Brian Palmer leads one:
Rather than having lots of tiny dumps scattered everywhere, we now have a small number of mega-landfills. In 1986, there were 7,683 dumps in the United States. By 2009, there were just 1,908 landfills (PDF) nationwidea 75 percent decline in disposal facilities in less than 25 years.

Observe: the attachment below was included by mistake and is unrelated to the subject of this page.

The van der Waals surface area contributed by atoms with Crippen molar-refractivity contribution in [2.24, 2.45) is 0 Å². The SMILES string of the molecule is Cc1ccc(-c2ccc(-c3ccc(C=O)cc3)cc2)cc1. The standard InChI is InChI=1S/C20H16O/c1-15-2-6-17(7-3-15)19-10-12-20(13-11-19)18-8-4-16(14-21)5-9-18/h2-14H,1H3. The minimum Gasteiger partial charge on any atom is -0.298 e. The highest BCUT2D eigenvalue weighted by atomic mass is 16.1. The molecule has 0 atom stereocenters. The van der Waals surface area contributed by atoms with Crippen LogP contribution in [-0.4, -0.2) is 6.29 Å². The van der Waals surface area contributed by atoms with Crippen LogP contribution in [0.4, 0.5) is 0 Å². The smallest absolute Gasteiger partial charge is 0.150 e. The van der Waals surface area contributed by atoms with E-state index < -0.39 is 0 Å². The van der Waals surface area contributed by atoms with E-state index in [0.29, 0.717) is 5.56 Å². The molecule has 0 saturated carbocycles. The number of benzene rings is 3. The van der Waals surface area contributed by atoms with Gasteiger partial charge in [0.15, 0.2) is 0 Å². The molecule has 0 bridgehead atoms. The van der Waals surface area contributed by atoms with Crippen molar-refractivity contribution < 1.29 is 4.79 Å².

Which brings us to the problem with the new system: Trash now has to travel farther from your kitchen to its final resting place, and longer trips mean more greenhouse gas emissions. Thirty years ago, a bag of garbage dropped down a chute in Manhattan would have traveled just a few miles by barge to the aptly named Fresh Kills facility on Staten Island. (Until 1931, the city dumped most of its trash in the Atlantic Ocean.) Today, it would likely make an overland journey to Ohio, Pennsylvania, or West Virginia.